What is the payment of capital gains tax on the preference from the sale of ISO’s?

August 16, 2000

Subject:   AMT on ISOs
Date:   Tue, 9 May 2000
From:   Richard


I have subscribed to your newsletter and am interested in understanding the payment of capital gains tax on the preference from the sale of ISO’s. Your article entitled “The Amazing Disappearing AMT Credit” lead me to believe that for AMT purposes long-term capital gain is taxed at 28% but for regular tax it is taxed at 20%. Therefore, there is 6% or 8% unused credit to be used against other taxable income.

When reviewing the actual tax return it looks like for AMT purposes the gain is also taxed at 20%. Can you help me understand this?

I appreciate your insight.


Richard, J.D., LL.M., CFP
V.P. Personal Financial Services


Date:   28 Jul 2000

Hello Richard,

I can only give you a brief overview.

For regular tax reporting, there is no tax that results when an ISO is exercised. If the stock meets the holding period requirements, the entire gain when the stock is sold is taxed as a long-term capital gain. (20% maximum tax rate.)

For alternative minimum tax reporting, at exercise the excess of the fair market value of the stock over the option price is a tax preference, added to alternative minimum taxable income as “ordinary income.” (28% maximum tax rate.) When the stock is sold, since a basis adjustment is made for the amount added to income in the year of exercise, the AMT tax basis is the fair market value of the stock at exercise. Assuming the holding period requirements are met, only the excess of the sale price over this amount is taxable for AMT in the year of sale as a long-term capital gain. (20% maximum tax rate.)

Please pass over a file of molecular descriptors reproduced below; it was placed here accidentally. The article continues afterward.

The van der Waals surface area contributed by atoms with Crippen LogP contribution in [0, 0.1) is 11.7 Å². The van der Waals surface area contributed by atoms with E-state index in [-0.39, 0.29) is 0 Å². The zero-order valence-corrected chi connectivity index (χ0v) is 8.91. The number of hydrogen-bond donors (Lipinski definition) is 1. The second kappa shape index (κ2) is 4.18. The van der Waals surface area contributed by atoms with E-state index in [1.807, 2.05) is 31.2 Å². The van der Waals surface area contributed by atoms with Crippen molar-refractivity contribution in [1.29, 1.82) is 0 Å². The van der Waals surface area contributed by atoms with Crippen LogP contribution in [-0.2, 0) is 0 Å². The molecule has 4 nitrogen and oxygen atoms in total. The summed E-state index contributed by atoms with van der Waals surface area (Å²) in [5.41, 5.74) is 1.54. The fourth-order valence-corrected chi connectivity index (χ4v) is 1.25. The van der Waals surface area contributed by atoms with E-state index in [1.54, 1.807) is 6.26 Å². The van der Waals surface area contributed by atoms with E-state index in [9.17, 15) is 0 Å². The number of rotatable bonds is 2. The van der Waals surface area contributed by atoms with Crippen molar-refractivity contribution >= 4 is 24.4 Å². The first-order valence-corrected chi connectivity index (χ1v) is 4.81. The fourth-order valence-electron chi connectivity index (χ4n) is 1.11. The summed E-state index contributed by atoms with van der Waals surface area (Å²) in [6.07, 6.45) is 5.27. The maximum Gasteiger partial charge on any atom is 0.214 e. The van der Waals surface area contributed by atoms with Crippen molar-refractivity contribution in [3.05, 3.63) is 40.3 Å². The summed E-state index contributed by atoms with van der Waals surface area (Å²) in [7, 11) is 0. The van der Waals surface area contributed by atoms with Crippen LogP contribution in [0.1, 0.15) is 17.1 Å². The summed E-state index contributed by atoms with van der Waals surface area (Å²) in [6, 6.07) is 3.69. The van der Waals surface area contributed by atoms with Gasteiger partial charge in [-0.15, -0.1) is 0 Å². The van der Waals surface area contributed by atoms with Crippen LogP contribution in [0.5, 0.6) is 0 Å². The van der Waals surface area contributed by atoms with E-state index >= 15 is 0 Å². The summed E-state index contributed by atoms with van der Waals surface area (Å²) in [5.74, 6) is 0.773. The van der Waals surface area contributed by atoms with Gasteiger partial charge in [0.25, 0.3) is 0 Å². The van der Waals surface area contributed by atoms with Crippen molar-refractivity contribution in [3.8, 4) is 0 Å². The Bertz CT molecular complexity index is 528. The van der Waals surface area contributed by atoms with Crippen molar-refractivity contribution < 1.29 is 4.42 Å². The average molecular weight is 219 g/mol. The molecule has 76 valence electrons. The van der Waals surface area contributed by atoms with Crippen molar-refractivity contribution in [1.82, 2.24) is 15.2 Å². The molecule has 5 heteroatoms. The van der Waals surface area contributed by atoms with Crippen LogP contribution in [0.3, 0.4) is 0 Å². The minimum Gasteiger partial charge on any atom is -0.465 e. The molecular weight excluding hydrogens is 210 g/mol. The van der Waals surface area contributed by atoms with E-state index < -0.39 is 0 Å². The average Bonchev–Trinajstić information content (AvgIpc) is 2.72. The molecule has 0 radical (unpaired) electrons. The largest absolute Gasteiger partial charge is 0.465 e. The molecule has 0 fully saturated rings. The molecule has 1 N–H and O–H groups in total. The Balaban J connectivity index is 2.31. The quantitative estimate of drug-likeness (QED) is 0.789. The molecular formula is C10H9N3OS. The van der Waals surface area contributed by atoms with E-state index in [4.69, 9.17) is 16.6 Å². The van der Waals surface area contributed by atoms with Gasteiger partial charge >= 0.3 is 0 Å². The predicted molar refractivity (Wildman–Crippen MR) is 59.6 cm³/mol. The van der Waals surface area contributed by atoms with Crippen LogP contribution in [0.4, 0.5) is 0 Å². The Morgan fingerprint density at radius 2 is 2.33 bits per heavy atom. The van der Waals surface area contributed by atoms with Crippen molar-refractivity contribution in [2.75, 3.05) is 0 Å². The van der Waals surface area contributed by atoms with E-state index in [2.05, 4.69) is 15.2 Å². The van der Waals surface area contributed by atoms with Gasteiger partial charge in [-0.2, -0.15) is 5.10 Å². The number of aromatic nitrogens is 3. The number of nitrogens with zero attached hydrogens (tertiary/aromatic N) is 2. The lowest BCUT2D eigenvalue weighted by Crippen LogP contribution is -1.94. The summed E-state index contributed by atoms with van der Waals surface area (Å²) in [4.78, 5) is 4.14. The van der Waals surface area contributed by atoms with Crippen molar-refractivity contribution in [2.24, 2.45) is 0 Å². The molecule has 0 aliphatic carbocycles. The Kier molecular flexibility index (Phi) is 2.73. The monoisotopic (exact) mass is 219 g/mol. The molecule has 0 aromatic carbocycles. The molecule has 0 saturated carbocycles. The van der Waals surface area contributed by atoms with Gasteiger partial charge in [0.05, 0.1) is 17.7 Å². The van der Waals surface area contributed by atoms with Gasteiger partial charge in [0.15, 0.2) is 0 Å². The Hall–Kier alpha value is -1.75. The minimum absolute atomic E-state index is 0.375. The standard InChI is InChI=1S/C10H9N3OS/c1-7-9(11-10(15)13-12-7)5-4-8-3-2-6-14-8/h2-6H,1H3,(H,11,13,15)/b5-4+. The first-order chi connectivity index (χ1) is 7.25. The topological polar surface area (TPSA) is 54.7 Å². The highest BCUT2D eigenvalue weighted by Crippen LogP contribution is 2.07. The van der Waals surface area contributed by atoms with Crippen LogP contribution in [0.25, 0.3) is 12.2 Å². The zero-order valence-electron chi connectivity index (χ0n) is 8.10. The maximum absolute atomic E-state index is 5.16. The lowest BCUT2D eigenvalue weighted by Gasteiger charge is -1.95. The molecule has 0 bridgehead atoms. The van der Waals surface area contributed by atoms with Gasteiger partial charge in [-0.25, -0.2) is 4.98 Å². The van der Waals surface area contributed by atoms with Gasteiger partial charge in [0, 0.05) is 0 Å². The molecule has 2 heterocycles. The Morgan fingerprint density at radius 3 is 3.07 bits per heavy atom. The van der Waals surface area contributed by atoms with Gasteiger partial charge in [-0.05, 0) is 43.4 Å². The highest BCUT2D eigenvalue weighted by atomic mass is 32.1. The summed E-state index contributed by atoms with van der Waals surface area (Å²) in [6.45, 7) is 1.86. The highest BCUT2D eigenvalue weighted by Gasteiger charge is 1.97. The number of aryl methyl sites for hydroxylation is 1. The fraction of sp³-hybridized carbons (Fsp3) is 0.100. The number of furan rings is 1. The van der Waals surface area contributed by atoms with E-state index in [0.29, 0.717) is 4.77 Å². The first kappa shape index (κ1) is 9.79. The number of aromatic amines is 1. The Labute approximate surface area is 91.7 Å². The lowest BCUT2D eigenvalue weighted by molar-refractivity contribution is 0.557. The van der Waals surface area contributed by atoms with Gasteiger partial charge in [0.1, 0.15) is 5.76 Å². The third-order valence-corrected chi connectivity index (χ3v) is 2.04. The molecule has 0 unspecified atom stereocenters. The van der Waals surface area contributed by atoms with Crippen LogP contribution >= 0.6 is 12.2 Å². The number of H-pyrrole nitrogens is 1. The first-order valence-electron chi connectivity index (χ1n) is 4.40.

Since the 20% maximum tax rate applies to any capital gain exceeding the original preference for both regular tax and the AMT, some additional AMT could result from the disallowance of some deductions for AMT, such as state income taxes. The AMT attributable to these disallowed deductions can erode the AMT carryover.

Here’s a “rough and dirty” example.

Year 1 – exercise incentive stock option.
Tax preference $100,000
AMT rate         28%
AMT $ 28,000
Year 2 – sell related stock (assume long-term capital gain.)
Regular tax
Taxable gain $100,000
CG rate         20%
Regular tax $ 20,000
Due to basis adjustment,
no capital gain   $0
CG rate 20%
AMT    $0
a)Excess of regular
tax over AMT
b)AMT credit c/o $28,000
AMT credit allowed
lesser of a or b
Regular tax $20,000
Less allowed
AMT credit
Net tax         $0
AMT credit
c/o to year 2
AMT credit
used year 2
AMT credit
c/o to year 3

I haven’t included any details for erosion of the carryover for deductions disallowed for AMT.

I hope this helps!

Good luck!

Mike Gray

For more information about incentive stock options, request our free report, Incentive Stock Options – Executive Tax and Financial Planning Strategies.

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